Scoreless run over, Ryan copes with 1st loss

ORIOLES NOTEBOOK

`Comes with the territory'

Penn relaxes in 2nd start

Notebook

June 03, 2005|By Roch Kubatko | Roch Kubatko,SUN STAFF

BOSTON - With the closer's job comes the challenge of bouncing back after a blown save, a heart-wrenching defeat, a crowd of reporters waiting at your locker. Orioles left-hander B.J. Ryan was prepared for it all yesterday, but that didn't make it any easier.

Ryan hadn't allowed a run in May spanning 16 games, and his only failed save attempt in 15 chances came when an inherited runner scored in the eighth inning of a May 10 loss to the Minnesota Twins. He was the right man to take the ball yesterday with a one-run lead to protect, but David Ortiz's three-run homer with two outs came at the wrong time, giving the Boston Red Sox a 6-4 victory.

"He's a guy who will come back out tomorrow and want the ball again," manager Lee Mazzilli said.

The Red Sox didn't get it out of the infield before Ortiz cranked a 3-2 pitch into the center-field seats. Mark Bellhorn reached on a swinging bunt and Edgar Renteria laid one down with two outs, leaving third baseman Melvin Mora without a play.

"That surprised me because I was just trying to cover the [line] for a double," Mora said.

Ryan threw nothing but fastballs to Ortiz, the last one hanging in the strike zone. Ryan didn't want to load the bases. He certainly didn't want to end the game that way.

"He gave a good [at-bat]," Ryan said. "I threw a pitch up, left it over the plate and he hit it. Sometimes they get you.

"If you never gave up a run, it would be easy. But this is what makes it tough. This is when you've got to get there the next day and know that everybody's done it, everybody's been there. You've just got to deal with it today and go out and get them tomorrow. It just comes with the territory."

The Orioles split the four-game series and head to Detroit for the continuation of a 14-day road trip. Satisfaction comes with drawing so close to taking three of four from the Red Sox, but the clubhouse was quiet after the game.

"That's a tough loss, the way the guys battled, coming into this ballpark and being a little short-handed," Mazzilli said. "They battled their [butts] off and took the lead. Yeah, that's a tough loss, regardless if we won two."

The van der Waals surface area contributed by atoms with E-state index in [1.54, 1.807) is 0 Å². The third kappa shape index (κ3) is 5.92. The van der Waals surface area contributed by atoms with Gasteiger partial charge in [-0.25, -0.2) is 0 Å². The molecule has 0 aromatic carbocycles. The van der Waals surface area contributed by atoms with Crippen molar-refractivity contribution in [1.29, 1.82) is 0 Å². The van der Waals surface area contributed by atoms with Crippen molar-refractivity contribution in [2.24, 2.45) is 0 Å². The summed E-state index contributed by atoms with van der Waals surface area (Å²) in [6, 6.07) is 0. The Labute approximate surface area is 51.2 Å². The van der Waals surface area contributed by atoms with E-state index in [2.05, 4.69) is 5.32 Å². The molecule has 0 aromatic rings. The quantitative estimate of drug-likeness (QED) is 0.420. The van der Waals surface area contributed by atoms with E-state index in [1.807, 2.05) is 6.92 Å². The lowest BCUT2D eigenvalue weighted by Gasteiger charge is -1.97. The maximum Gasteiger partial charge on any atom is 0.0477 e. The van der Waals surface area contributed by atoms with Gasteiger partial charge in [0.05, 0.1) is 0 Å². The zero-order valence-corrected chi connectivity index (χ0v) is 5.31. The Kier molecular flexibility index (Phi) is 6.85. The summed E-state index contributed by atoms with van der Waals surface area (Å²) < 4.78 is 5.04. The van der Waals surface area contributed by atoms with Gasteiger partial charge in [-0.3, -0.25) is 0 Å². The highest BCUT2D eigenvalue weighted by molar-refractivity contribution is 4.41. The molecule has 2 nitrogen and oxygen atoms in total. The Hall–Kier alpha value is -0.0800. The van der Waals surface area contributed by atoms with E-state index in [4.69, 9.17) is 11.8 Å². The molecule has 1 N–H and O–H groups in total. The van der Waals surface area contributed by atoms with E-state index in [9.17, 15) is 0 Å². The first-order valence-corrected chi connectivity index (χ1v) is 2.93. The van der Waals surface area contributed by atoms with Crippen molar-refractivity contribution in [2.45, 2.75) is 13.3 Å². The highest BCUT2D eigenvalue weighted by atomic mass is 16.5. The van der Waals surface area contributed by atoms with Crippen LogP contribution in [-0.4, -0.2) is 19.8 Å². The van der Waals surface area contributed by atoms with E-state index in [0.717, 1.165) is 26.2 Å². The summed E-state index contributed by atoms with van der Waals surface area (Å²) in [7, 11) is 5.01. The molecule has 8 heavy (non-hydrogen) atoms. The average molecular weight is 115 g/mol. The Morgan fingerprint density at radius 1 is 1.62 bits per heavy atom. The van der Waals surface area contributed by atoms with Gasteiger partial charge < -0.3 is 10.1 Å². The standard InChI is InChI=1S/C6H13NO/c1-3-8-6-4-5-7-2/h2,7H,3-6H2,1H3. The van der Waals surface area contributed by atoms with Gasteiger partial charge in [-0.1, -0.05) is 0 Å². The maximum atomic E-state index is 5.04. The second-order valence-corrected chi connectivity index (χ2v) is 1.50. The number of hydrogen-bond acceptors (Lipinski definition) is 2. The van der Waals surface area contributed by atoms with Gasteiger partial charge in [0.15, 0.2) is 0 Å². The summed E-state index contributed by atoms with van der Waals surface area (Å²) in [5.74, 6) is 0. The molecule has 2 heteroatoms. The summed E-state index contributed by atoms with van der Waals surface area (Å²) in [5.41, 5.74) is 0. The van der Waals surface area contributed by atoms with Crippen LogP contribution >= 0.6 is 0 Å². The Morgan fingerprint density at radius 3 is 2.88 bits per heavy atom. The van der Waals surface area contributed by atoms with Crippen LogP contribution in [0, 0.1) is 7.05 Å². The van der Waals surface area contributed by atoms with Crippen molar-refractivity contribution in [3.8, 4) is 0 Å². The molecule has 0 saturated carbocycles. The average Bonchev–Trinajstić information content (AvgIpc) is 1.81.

Historic homer

When Sammy Sosa connected off Tim Wakefield in Wednesday night's game, he had no idea that he made history.

Sosa went the longest period of time between home runs in the same ballpark, a total of 5,824 days. His first major league homer came at Fenway Park on June 21, 1989.

The previous record was held by Luke Appling, who went 5,810 days between homers at Sportsman's Park in St. Louis from 1933 to 1949.

C. Smith saga ends

Left-hander Chris Smith, the seventh overall pick in the 2001 draft, has been released by the Orioles after 13 relief appearances at Single-A Delmarva.

Smith was 1-1 with an 8.54 ERA for the Shorebirds. He appeared in four games at short-season Aberdeen in 2004 before the Orioles shut him down because of a strained left shoulder.

He underwent surgery on his left rotator cuff in August 2002 and missed the entire 2003 season while rehabbing.

Around the horn

Pitcher Erik Bedard (sprained knee) and center fielder Luis Matos (broken finger) will be examined in Baltimore today. ... Tim Raines Jr. cleared waivers and was outrighted to Triple-A Ottawa. ... Reliever Todd Williams has stranded 15 of 16 inherited runners, passing Cleveland's David Riske for the best percentage in the American League. He left the bases loaded in the seventh yesterday.

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